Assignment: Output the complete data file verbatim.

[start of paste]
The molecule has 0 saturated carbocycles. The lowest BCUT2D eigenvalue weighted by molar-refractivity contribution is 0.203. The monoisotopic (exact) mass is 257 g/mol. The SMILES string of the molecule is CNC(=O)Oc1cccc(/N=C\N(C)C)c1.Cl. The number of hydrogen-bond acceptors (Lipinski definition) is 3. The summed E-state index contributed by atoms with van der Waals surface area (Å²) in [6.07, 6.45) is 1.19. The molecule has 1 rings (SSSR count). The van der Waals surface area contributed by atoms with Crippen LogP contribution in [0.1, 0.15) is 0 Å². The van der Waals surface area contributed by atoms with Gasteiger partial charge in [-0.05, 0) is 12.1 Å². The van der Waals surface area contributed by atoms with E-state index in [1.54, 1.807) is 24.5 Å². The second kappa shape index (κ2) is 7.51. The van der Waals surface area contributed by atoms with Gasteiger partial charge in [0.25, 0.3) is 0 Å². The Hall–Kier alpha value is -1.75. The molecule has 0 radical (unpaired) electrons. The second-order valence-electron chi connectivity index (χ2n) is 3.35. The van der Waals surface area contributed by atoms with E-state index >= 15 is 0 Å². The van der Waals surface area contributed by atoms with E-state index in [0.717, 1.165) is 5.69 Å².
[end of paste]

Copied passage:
The molecule has 0 saturated carbocycles. The lowest BCUT2D eigenvalue weighted by molar-refractivity contribution is 0.203. The monoisotopic (exact) mass is 257 g/mol. The SMILES string of the molecule is CNC(=O)Oc1cccc(/N=C\N(C)C)c1.Cl. The number of hydrogen-bond acceptors (Lipinski definition) is 3. The summed E-state index contributed by atoms with van der Waals surface area (Å²) in [6.07, 6.45) is 1.19. The molecule has 1 rings (SSSR count). The van der Waals surface area contributed by atoms with Crippen LogP contribution in [0.1, 0.15) is 0 Å². The van der Waals surface area contributed by atoms with Gasteiger partial charge in [-0.05, 0) is 12.1 Å². The van der Waals surface area contributed by atoms with E-state index in [1.54, 1.807) is 24.5 Å². The second kappa shape index (κ2) is 7.51. The van der Waals surface area contributed by atoms with Gasteiger partial charge in [0.25, 0.3) is 0 Å². The Hall–Kier alpha value is -1.75. The molecule has 0 radical (unpaired) electrons. The second-order valence-electron chi connectivity index (χ2n) is 3.35. The van der Waals surface area contributed by atoms with E-state index >= 15 is 0 Å². The van der Waals surface area contributed by atoms with E-state index in [0.717, 1.165) is 5.69 Å².